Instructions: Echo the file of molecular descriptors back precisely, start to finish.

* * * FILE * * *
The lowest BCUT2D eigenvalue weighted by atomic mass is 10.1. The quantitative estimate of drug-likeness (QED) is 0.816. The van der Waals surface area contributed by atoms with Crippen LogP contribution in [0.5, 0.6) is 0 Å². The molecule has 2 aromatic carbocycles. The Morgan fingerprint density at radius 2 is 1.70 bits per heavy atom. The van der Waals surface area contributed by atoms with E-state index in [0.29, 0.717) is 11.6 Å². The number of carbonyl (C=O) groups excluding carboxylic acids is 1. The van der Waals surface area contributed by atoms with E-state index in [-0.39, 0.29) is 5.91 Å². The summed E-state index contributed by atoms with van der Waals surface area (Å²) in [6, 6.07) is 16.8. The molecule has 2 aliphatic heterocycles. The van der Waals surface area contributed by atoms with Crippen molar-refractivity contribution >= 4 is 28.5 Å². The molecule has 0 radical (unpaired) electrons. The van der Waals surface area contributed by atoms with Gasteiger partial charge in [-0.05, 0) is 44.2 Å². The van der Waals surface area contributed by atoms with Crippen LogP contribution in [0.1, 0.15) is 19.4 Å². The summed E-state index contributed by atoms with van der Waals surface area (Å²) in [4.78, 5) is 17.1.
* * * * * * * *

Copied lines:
The lowest BCUT2D eigenvalue weighted by atomic mass is 10.1. The quantitative estimate of drug-likeness (QED) is 0.816. The van der Waals surface area contributed by atoms with Crippen LogP contribution in [0.5, 0.6) is 0 Å². The molecule has 2 aromatic carbocycles. The Morgan fingerprint density at radius 2 is 1.70 bits per heavy atom. The van der Waals surface area contributed by atoms with E-state index in [0.29, 0.717) is 11.6 Å². The number of carbonyl (C=O) groups excluding carboxylic acids is 1. The van der Waals surface area contributed by atoms with E-state index in [-0.39, 0.29) is 5.91 Å². The summed E-state index contributed by atoms with van der Waals surface area (Å²) in [6, 6.07) is 16.8. The molecule has 2 aliphatic heterocycles. The van der Waals surface area contributed by atoms with Crippen molar-refractivity contribution >= 4 is 28.5 Å². The molecule has 0 radical (unpaired) electrons. The van der Waals surface area contributed by atoms with Gasteiger partial charge in [-0.05, 0) is 44.2 Å². The van der Waals surface area contributed by atoms with Crippen LogP contribution in [0.1, 0.15) is 19.4 Å². The summed E-state index contributed by atoms with van der Waals surface area (Å²) in [4.78, 5) is 17.1.